We could choose as a society to institute cultural institutions that would promote better behavior.  Parents, teachers, churches and other influencers could help instill the virtues of healthy habits.

Dangers Overcome

With current birth rates, more people would place more demand on resources.   We may have to adjust our rates of consumption or improve our technologies in order to not deplete some limited resources.

With more time and education, we may be able to overcome these kinds of challenges.  With more at stake in a longer future, individuals could be motivated to be more prudent in their choices and habits.

If a revolutionary technology were to appear that suddenly and drastically increased life-spans, there would be social upheaval to deal with.

Those unable to afford the technology could become quite jealous.  Those who control the technology could become quite powerful.

I will not pretend that the consequences of life extending technologies will not present difficult challenges.  However to turn away from the technology because of the challenges seems a foolish reason not to try.  As a parent, I find it a moral imperative to give my children the opportunity for long, healthy productive lives.

Cost Benefit

Each year the U.S. economy is about $15,800,000,000,000 (almost $16 trillion).  This only represents about a quarter of the world’s economic output in a given year.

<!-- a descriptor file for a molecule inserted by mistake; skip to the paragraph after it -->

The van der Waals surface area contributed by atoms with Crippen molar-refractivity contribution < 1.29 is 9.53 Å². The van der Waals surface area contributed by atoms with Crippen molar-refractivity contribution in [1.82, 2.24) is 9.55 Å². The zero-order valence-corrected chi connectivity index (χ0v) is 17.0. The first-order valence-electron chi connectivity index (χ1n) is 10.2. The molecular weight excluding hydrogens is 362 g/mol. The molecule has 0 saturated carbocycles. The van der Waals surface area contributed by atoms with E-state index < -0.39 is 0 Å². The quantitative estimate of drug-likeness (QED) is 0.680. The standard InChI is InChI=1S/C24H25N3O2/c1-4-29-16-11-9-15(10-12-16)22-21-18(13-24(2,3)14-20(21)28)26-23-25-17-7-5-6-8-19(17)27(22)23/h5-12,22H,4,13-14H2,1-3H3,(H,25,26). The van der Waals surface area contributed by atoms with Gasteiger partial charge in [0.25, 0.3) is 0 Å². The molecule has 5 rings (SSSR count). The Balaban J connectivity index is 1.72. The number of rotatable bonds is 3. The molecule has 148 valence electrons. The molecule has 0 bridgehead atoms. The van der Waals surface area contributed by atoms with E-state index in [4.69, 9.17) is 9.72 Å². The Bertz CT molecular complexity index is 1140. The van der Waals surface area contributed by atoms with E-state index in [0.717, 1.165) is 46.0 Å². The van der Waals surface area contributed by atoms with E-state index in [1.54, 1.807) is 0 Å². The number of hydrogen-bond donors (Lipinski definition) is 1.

Even if it costs $16 trillion to develop and roll out a technology that would double life-spans, the payoff in productivity would greatly outweigh the costs. 

On average each person works over 30 years of their life now,  doubling working time to 60 years of productivity is one payoff. 

The labor return on capital investment for such a technology could be as high as 3000% on the one year investment. 

Even taking the ultra-conservative approach that the benefit would cover the costs is still a wise move.  Who would not want to live twice as long if the costs to do so were covered?

The extra years of labor a person could have are added on to the end of their current careers meaning their expertise would be greater.  The payoff to society for each person who gains a doubling of lifespan would be more than a quantity of dollars, but also be a qualitative improvement in labor.